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Putian in Fujian to be site of next nuclear plant

By Tuo Yannan | China Daily | Updated: 2012-03-04 07:50

Putian in Fujian to be site of next nuclear plant

An extension of the Qinshan Nuclear Power Plant was constructed in December 2010. [Huang Zongzhi / Xinhua]

Safer nuclear power first priority after Japan's post-tsunami radiation leak

BEIJING - The first China-engineered improved third-generation nuclear power plant will be showcased in Putian county, Fujian province, by as early as 2013, Chen Bingde, chief engineer of Nuclear Power Institute of China and a member of the Chinese People's Political Consultative Conference National Committee, told China Daily on Saturday.

The institute is a division of China National Nuclear Corp, the largest State-owned nuclear enterprise in China. The company built the Qinshan Nuclear Power Plant, China's first, in 1991.

"The Putian plant will adopt China-developed nuclear technology model ACP100, which is considered much safer and having higher energy efficiency compared to current second- and third-generation plants," said Chen.

He said it will have some improved third-generation nuclear power facility's features, including smaller size, shorter construction time and higher safety level.

The new technology's final aim is to eliminate the emergency evacuation zone of a nuclear plant, he said. The construction time is expected to be shortened from the current 50 months to 30-40 months.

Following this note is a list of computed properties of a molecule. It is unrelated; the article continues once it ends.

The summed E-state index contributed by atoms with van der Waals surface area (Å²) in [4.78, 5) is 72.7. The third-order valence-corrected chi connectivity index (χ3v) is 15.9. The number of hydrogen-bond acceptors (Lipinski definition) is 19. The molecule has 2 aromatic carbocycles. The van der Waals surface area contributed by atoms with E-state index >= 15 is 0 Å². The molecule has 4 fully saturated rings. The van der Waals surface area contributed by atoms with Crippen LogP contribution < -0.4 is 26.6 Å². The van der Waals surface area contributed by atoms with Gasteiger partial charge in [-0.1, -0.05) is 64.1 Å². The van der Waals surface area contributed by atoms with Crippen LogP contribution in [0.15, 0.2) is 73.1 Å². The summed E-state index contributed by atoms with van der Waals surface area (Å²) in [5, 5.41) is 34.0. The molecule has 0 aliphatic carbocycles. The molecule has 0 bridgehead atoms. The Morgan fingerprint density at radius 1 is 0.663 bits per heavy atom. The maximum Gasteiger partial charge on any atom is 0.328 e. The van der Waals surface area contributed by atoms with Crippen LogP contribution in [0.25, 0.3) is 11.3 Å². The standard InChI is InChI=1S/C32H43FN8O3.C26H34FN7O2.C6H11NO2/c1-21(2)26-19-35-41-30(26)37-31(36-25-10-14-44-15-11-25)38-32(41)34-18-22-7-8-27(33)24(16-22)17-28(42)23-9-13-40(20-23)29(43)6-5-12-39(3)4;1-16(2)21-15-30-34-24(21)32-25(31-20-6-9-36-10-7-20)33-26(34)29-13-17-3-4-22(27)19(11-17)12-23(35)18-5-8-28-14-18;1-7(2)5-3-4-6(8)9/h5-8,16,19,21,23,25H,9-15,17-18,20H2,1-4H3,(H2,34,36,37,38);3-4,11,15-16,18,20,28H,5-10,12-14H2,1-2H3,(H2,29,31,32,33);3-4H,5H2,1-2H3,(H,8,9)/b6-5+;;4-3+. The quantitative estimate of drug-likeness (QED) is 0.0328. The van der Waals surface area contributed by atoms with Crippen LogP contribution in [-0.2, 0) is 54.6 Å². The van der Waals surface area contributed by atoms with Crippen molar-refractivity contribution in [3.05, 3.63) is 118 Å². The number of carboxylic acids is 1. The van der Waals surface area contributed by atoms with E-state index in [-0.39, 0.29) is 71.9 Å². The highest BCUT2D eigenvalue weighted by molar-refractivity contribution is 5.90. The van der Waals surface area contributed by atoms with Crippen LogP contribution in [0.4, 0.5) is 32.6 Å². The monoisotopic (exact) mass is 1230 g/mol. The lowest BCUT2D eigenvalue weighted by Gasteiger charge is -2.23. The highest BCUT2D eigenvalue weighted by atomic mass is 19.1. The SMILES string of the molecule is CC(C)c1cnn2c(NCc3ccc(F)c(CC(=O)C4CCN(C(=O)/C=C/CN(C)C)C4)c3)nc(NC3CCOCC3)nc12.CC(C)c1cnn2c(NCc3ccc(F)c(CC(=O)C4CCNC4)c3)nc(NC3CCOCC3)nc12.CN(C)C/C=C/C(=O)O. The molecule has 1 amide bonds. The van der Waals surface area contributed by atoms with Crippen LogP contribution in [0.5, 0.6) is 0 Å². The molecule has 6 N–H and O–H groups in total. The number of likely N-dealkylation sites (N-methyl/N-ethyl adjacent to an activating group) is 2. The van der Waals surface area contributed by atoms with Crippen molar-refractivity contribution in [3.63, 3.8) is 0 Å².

"In the near future, nuclear plants can be built right next to cities," he explained. The concept of the new plant is a 100,000-kilowatt-grade nuclear power facility, with very low cost.

After the Japan radiation leaks about a year ago, the demand for safer nuclear power plants has become stronger worldwide. Fourth-generation nuclear technology is now being studied by many countries, according to Chen.

South Korea leads the trend. Seoul is planning to acquire a construction license by the middle of this year. The United States has stronger theoretical development, while China performs better on the experimental aspects, added Chen.

He said China's nuclear plants are safe. After the Japanese accident, many third-generation reactors underwent 25 measures to improve safety, including strengthening the protection wall and adding back-up electricity power generators. Some second-generation reactors were upgraded with new technology.

Most of China's nuclear technology was imported from other countries, such as the US, France and Russia.

Only the Qinshan Nuclear Power Plant applied China-developed technology, he said, and "it has maintained safe and stable operation for 20 years.

"We have exported Qinshan plant technology to Pakistan, and some other developing countries will be our next targets."

However, China still falls behind in some core technologies compared to Western countries.

"If China wants to export our own nuclear technology, we need to develop our own core technology and get rid of the dependence on foreign technology."

The China National Nuclear Corp invested 1.75 billion yuan ($278 million) on research and development last year, a 20 percent year-on-year increase.

China Daily

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